Sunday, July 19, 2009

Ducklings Down the Drain

The St. Paul Pioneer Press ran a story on Friday about Shawn Schmidt in Eagan, Minn., who saw a distraught female mallard by the side of a road and discovered that 15 ducklings had gone down 3 nearby storm drains. See the full account of his successful rescue effort here. The story concludes:

Soon, the bucket was full with 15 baby ducks, and Schmidt was filthy.

"We had three people at all three sewer holes listening for more quacking to make sure there were no more down there," he said.

Schmidt brought the bucket to a grassy area near one of the ponds, about 30 feet from the crowd, and left it resting on its side, so the tiny birds could enter and leave at will.

Suddenly, a mallard appeared. It made a call, and out from the bucket marched about five ducklings. The family waddled away, mom at the helm.

Before long, a second mallard appeared, squawked, and out marched another five ducklings. They walked off together, too.

A third mallard arrived and retrieved the last of the young.

Satisfied, Schmidt jumped back in his car and drove home to take a steaming shower and congratulate himself on his good deed of the day.

I too congratulate Mr. Schmidt - way to go, sir!

It turns out that this is not an isolated occurrence. While searching to locate the online version of the article I discovered several similar accounts just in the past few week:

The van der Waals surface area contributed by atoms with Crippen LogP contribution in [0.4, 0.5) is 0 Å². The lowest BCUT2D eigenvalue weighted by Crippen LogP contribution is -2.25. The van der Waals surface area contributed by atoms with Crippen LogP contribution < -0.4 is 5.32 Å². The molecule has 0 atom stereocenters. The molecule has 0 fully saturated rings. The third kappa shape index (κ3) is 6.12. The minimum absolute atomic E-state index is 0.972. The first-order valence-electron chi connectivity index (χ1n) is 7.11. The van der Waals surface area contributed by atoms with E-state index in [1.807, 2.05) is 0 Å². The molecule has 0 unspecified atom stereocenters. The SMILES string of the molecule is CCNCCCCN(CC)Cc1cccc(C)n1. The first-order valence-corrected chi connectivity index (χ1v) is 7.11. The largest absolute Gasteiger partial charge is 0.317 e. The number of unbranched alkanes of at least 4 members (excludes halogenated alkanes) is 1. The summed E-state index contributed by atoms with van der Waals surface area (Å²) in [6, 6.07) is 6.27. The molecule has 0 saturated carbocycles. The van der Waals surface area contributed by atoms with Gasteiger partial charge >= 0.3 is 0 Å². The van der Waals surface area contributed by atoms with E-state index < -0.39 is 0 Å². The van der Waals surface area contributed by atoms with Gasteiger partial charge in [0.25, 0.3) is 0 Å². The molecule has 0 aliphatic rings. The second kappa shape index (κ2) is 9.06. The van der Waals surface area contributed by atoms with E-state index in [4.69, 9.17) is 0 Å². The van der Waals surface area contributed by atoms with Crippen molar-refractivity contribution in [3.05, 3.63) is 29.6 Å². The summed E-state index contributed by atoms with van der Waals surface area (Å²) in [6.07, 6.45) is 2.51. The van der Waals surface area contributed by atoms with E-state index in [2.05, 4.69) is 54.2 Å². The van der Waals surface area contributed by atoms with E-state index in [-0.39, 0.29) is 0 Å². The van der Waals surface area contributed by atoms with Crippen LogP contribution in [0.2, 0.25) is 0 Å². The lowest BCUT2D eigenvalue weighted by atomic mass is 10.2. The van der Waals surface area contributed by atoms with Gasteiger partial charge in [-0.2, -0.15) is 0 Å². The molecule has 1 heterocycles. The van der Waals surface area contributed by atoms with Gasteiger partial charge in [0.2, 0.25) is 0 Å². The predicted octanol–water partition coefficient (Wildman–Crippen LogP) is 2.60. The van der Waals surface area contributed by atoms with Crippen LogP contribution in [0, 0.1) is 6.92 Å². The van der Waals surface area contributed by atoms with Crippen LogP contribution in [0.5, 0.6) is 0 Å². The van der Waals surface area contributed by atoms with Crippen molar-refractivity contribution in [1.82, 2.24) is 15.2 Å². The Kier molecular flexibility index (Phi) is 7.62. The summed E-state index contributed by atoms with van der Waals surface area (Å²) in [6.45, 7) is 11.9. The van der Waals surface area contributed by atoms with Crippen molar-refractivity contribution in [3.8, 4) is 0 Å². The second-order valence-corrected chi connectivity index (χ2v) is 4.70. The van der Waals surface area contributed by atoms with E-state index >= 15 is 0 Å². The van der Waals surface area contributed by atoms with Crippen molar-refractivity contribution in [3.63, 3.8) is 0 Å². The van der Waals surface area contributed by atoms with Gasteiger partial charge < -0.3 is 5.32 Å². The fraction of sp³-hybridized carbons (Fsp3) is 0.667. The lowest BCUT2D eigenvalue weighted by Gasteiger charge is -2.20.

I'm sure there are plenty more; this is where I stopped following the Google links. Here is a video on YouTube (look in the Related Videos list for lots more).


The Ogden article notes how common reports of down-the-drain ducklings are:

The Ogden City Animal Shelter gets calls about ducks in storm drains all of the time, especially during the freak rainstorms this summer, said spokeswoman Casy Beesly. But she acknowledged that there are policy differences between domestic animals and wildlife. Puppies and kittens are a higher priority.

"We're short-staffed," Beesly said.

I expect plenty of such incidents go undiscovered, which is sad, but it's nice to know that people's kind instincts kick in when they see babies in trouble, whether human or avian.

1 comment:

Richard said...

A great story Penelope and thanks to those that helped our little featherd friends.